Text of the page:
One way to keep that going is by providing some financial security to the staff, and Kansas is reportedly doing that. According to a report by Jesse Newell of the Kansas City Star, Kansas will be bumping the overall pay of the staff by $731,400 to push the total pay over the $3 million benchmark and putting them more on par with their Big 12 opponents. Beaty is also getting a bump in pay following his contract extension last December. This is what happens when you beat Texas.

We are not at the point where we can throw Kansas into the Big 12 championship picture, and it may be a while before we are, but Beaty has things working in Lawrence in the offseason. How much of that translates over to the football field in 2017 and beyond remains to be seen, but Kansas fans have reason to be optimistic about where the program is going.

Big 12 to withhold 25 percent of Baylor’s revenue ‘pending third-party verification of changes’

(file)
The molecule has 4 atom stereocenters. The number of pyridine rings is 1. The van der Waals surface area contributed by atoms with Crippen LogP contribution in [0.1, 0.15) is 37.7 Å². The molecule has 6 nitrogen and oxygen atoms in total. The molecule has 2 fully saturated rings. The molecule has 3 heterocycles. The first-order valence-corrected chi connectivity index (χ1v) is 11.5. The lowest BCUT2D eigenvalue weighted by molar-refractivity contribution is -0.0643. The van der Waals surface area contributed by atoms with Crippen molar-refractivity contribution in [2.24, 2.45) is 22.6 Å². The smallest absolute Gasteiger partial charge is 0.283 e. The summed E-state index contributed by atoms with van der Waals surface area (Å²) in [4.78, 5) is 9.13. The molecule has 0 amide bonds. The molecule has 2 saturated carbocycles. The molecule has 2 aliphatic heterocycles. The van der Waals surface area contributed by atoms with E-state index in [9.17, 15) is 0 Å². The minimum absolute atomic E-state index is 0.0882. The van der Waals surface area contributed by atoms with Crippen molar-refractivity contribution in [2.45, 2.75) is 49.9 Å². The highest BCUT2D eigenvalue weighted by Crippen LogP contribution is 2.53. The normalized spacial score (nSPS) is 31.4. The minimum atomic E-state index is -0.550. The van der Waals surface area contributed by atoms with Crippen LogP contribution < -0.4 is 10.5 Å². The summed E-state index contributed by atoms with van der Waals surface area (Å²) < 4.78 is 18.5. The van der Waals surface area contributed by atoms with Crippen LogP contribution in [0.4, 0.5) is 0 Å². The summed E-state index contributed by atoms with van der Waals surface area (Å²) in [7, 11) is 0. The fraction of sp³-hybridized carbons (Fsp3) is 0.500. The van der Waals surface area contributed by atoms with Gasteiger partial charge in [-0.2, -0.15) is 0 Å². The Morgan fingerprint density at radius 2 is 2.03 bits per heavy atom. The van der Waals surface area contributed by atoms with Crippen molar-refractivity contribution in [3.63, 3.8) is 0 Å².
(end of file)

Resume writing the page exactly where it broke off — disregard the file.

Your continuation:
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Baylor’s conference is laying down what could prove to be a very significant financial hammer on the university.  Or a means to change. One of the two.

The Big 12 announced Wednesday that it withhold 25 percent of future revenue payments to BU, only releasing the monies “pending the outcome of third-party verification review of required changes to Baylor’s athletics procedures and to institutional governance of its intercollegiate athletics programs, among other matters.” According to the conference’s release, its board of directors voted unanimously on the measure.

Baylor itself didn’t have a vote in the matter.